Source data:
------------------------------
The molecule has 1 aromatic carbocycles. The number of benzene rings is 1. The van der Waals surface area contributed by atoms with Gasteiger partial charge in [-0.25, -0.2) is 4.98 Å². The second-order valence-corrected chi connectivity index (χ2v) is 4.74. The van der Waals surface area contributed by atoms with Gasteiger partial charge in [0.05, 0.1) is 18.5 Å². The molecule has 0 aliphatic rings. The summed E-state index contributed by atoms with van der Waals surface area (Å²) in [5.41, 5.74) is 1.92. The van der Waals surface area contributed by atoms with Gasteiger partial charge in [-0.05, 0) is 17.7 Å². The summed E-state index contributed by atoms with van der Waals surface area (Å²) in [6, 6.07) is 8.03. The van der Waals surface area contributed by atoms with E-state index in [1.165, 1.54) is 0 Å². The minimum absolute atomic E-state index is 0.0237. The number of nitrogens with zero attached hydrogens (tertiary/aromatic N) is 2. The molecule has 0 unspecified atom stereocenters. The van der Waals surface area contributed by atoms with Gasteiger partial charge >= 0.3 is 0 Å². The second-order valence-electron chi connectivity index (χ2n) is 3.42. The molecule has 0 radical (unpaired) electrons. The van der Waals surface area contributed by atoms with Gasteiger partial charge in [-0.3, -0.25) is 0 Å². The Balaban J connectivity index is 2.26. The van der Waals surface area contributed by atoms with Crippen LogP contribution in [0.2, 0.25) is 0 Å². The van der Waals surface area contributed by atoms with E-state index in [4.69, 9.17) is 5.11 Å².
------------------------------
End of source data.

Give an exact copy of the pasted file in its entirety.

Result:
The molecule has 1 aromatic carbocycles. The number of benzene rings is 1. The van der Waals surface area contributed by atoms with Gasteiger partial charge in [-0.25, -0.2) is 4.98 Å². The second-order valence-corrected chi connectivity index (χ2v) is 4.74. The van der Waals surface area contributed by atoms with Gasteiger partial charge in [0.05, 0.1) is 18.5 Å². The molecule has 0 aliphatic rings. The summed E-state index contributed by atoms with van der Waals surface area (Å²) in [5.41, 5.74) is 1.92. The van der Waals surface area contributed by atoms with Gasteiger partial charge in [-0.05, 0) is 17.7 Å². The summed E-state index contributed by atoms with van der Waals surface area (Å²) in [6, 6.07) is 8.03. The van der Waals surface area contributed by atoms with E-state index in [1.165, 1.54) is 0 Å². The minimum absolute atomic E-state index is 0.0237. The number of nitrogens with zero attached hydrogens (tertiary/aromatic N) is 2. The molecule has 0 unspecified atom stereocenters. The van der Waals surface area contributed by atoms with Gasteiger partial charge >= 0.3 is 0 Å². The second-order valence-electron chi connectivity index (χ2n) is 3.42. The molecule has 0 radical (unpaired) electrons. The van der Waals surface area contributed by atoms with Gasteiger partial charge in [-0.3, -0.25) is 0 Å². The Balaban J connectivity index is 2.26. The van der Waals surface area contributed by atoms with Crippen LogP contribution in [0.2, 0.25) is 0 Å². The van der Waals surface area contributed by atoms with E-state index in [4.69, 9.17) is 5.11 Å².